Over half of voting Americans are pleased to see Barack Obama continue for a second term while just under 50% are wondering how voters could reelect him after such a dismal record of broken promises. As believers, we ask--Is God guiding us, punishing us, or reminding us again of what truly counts in the Kingdom of God. After all, at this time of the year, when we celebrate the birth of Christ when God chose to lower himself into our playpen that by His grace we might join the family of God, we wonder what God is doing to this country we love.
I wonder if the disciples and believers at the time of Christ were asking, "Why does God allow Emperor Tiberius Caesar Augustus to remain in power?" While certainly some in his midst wanted him to be the Messiah who would end Roman rule, Jesus kept telling believers of an unsettling truth about the Kingdom of God.
When facing near certain death on the cross, Jesus calmly reminded Pontius Pilot that his kingdom was different. He said with power, "My kingdom is not of this world. If it were, my servants would fight to prevent my arrest by the Jews. But now my kingdom is from another place." (John 18:36)
As much as I love my country and work to communicate conservative principles in column after column, I realize that as a Christian I have dual citizenship. I'm a proud American and a grace-blessed Christian in the Kingdom of God. And as a Christian, since I remain a work in progress, I look to the Bible to help me handle the political realities we all have to face.
Jesus challenged us to trust in his care and to focus on priorities that count: “Your heavenly father already knows all your needs, and he will give you all you need day to day if you live for him and make the Kingdom of God your primary concern. So don’t worry about tomorrow, for tomorrow will bring its own worries. Today’s trouble is enough for today.” (Matthew 6:33-34)
Yes, Lord, one day at a time we search for His will. Paul reminds Christians in Philippi of something we must also claim: "I have learned the secret of being content in any and every situation, whether well fed or hungry, whether living in plenty or in want. I can do everything through him who gives me strength." (Philippians 4:12-13)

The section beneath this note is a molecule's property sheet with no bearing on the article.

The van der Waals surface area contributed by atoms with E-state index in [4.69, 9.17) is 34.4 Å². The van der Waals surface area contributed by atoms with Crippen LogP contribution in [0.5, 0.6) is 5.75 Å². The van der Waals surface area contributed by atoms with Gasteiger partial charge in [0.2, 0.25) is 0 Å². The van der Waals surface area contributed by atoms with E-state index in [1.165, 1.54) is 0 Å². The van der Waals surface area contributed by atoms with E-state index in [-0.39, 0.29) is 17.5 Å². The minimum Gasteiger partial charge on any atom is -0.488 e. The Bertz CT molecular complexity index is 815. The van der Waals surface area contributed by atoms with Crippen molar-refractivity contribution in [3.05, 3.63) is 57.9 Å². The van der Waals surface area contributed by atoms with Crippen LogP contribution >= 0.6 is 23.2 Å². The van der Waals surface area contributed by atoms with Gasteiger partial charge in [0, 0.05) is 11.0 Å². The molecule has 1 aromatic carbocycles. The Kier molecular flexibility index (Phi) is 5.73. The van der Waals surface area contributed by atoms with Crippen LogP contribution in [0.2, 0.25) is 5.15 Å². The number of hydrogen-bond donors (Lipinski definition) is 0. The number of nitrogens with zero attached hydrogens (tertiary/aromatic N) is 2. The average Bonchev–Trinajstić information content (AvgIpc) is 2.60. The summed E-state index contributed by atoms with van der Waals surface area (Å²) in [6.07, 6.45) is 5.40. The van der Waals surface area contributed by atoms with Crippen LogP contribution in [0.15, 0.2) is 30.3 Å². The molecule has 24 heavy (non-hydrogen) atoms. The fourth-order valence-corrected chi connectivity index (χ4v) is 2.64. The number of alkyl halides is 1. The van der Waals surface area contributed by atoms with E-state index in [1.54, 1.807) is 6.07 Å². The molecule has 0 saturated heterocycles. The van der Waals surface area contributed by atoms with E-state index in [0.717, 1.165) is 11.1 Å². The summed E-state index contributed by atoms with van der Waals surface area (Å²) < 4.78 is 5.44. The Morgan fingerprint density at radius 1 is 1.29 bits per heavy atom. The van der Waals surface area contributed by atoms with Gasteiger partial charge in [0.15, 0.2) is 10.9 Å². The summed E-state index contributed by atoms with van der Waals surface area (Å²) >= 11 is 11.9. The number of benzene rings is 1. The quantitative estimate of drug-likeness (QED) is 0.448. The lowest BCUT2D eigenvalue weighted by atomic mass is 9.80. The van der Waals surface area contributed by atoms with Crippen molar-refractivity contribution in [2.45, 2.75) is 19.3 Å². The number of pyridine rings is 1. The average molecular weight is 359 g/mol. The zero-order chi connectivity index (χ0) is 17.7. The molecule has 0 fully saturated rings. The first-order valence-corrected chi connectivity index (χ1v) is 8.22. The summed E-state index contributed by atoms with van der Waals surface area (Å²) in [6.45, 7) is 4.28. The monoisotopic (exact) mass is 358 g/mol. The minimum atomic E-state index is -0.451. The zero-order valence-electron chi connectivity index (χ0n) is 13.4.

With struggle comes strength, and, in the kingdom that counts, the timing of God's plan is not always to our liking. We wonder how God can be so wrong! Doesn't He not know that America's future is at stake? Couldn't he read my columns and understand how important this election was for generations to come?
C.S. Lewis talked about pain as a megaphone in the hands of a loving God. Pain, disappointments, loss--all remind us of the limitations of our control and our need for God. Whenever I wonder about God's wisdom, I'm reminded of Peter's stirring reminder to fellow Christians: “Humble yourselves, therefore, under God’s mighty hand, that he may lift you up in due time. Cast all your anxiety on him because he cares for you.” (1 Peter 5:6-7)
Humility! Shouldn't we assertively fight for liberty, free enterprise, and the American way? Or are we to claim a strong assurance and confidence that comes from knowing that we are grounded in something bigger--we have the "precious pearl" of faith. After all, Biblical humility is not a call for weakness or passive acceptance. The humility called for in Scripture seems much more a strength with gentleness that comes with trusting that ultimately God is in control.
But as Christians, we also affirm that God uses our gifts and our time to shape and work His will on earth. We are called to do our best to discern that will and work to impact others. As St. Ignatius reportedly said, “Act as if everything depends on you. And pray as if everything depends on God.”
So with an humble appreciation of my understanding and my place, I continue to praise God and work for values and principles that I feel God calls me to support. For if it be the will of God, I pray for wisdom and positive change. For I know that just because God delays, does not mean he denies. As Paul writes in Colossians 4:2: "Don't be weary in prayer; keep at it; watch for God's answers and remember to be thankful when they come."
America has had tough times before. Christians and the people of God have had quite a soap opera through the centuries, but God has been faithful. So along with the Psalmist, we must find joy in every day with the Lord, no matter who is in office in Washington: "This is the day the Lord has made. Let us rejoice and be glad in it." (Psalm 118: 24)
For as Chuck Swindol has said, “Joy is the flag that flies above the castle of their hearts, announcing that the King is in residence.” So as we come to the end of the year, I claim the joy of this Christmas season and I look forward to a New Year in the Kingdom of God. For even though President Obama is in the White House, the King of Kings is in the residence that counts. So, as believers, even when we don't know what God is doing, we are blessed to be His and to know that His will must be worked out with or without our votes or our approval.